It is especially noticeable because so many other stores have screaming posters in the shop windows: at IKEA no promotion posters or sharp discounts. BringBackFriday, that’s what the Swedish furniture chain called this day.
“We believe that Black Friday can be more sustainable. Bring your old IKEA furniture back to us, and you will receive part of the value of this furniture in the form of a voucher. You can buy a sustainable product from this again,” reads the explanation. The old furniture is sold at a discount by the store.
“Ikea can do this. It has furniture from its own brand and is therefore sufficiently distinctive. The chain does not compete with other stores that can offer identical products for a sharper price,” says marketing professor Kitty Koelemeijer.
This also applies to Sofa Company, for example, with three stores in the Netherlands. No ads here either. The Danish company launched Green Friday instead of Black Friday. Trees are planted for every item sold. “A handmade furniture company can ignore Black Friday, they have no competition like IKEA.”
Stores are of course not obliged to participate in the promotions. “But then you lose customers if they can also buy the same elsewhere,” says Koelemeijer.
There is, however, a group of principled buyers who want to reduce consumption and choose a store that does not participate in Black Friday, she says. “But that’s only a small group. Consumers simply don’t have a stretchable wallet.”
In addition to idealistic companies, according to the retail expert, stores with a strong brand do not have to participate. “Apple, for example. That’s such a strong brand, the retailer margins are already small there. They are participating this year, but they don’t throw as big discounts as other electronics companies.”
Because although Black Friday has spread to fashion stores, it started with electronics. Koelemeijer: “In principle, as an electronics store you just have to participate, or you have to have super good service, as local electronics stores often have.”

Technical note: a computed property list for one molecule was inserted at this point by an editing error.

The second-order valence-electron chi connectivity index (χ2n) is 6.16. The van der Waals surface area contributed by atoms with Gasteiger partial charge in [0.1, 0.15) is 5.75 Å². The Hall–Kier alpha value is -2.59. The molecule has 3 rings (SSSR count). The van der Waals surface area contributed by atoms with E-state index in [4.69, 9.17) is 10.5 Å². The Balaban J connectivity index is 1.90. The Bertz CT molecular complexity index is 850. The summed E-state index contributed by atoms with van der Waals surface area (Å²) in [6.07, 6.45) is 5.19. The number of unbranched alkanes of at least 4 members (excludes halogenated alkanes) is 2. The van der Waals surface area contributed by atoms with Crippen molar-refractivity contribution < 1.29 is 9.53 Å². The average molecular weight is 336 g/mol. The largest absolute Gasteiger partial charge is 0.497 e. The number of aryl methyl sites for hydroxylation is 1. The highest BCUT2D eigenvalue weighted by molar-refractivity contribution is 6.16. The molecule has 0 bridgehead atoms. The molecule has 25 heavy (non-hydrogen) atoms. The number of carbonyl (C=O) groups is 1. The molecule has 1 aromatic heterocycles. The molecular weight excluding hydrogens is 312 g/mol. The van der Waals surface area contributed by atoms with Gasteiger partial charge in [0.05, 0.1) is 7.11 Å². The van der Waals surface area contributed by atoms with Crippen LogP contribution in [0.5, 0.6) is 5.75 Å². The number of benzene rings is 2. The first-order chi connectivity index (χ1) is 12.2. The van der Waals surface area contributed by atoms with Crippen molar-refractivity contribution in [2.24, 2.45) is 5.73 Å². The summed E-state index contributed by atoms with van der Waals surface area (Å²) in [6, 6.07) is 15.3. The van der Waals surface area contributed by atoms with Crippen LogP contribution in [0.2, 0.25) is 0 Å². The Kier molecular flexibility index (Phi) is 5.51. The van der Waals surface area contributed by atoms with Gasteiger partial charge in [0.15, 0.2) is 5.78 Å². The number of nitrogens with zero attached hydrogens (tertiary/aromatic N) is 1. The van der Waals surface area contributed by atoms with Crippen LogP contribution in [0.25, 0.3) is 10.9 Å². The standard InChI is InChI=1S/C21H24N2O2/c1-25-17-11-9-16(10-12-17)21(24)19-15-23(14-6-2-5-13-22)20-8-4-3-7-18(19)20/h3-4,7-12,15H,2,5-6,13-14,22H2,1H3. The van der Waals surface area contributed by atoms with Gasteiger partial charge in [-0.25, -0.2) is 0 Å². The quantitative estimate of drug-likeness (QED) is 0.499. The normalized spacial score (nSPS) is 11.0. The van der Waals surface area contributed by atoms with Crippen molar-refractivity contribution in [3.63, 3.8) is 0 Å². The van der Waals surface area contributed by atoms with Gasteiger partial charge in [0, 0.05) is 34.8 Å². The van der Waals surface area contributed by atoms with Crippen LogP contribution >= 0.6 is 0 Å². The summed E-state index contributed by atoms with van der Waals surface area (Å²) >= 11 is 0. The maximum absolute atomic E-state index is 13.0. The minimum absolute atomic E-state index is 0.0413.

Those local shops often do not have the purchasing power to buy at low prices, as Mediamarkt can do for example. “Unless they go below the purchase price. Then you can do it if you want to attract new customers, but those are often not the customers who come back.”
Low price factored in
Distinctiveness is therefore essential if you want to avoid Black Friday as a store. But how can those other stores, especially in corona time, stunt like this? “Some products are simply made together with the manufacturer for Black Friday. The low price has already been factored in. Often there are just different parts in it and they also earn something on the heavily discounted items. And it often concerns old collections. .”
Anyone who now sells a TV for 500 euros will not sell one of 700 euros to that customer in a week. Koelemeijer speaks of a ‘catch 22’, a situation in which you never get the desired outcome.
“If you don’t participate, the customer goes to someone else and you miss their money. But if you do participate, you teach a customer to wait for bargains. Especially with electronics. With fashion it’s something else, you have sales in fashion buyers and collection buyers, these are separate groups.”
Various retail chains have gone bankrupt in the past decade, from V&D to Shoe Giant. Isn’t it waiting for the next bankruptcy if we all wait for the bargains?
“Not necessarily”, says Cor Molenaar, economist and professor by special appointment of eMarketing and Distance Selling. “With Black Friday, stores can make money very quickly and boost turnover. Almost all the money is in the stock, if you don’t stay with that, there is a risk of bankruptcy.”
In other words: better to sell below cost than not at all. “Then you can at least pay the tax authorities and your staff. Although it is not good in the long term, to always participate in promotions. You also have to sell products with a significant profit margin.”
Continuously the lowest price will be bankrupt tomorrow, he believes. “Consumers should also allow retailers a little profit. Or do we want even more shops to disappear? It is almost impossible to compete with internet shops, especially not with the Chinese shops. But don’t forget that a store in the city also offers service that you often use online. doesn’t get.”
According to Molenaar, there is certainly a target group that is willing to pay more to get good service. “It can often be a small gesture, for example a cup of coffee that you get in the store, or a small gift at the checkout. There are people who appreciate that so much that they are happy to pay a little more.”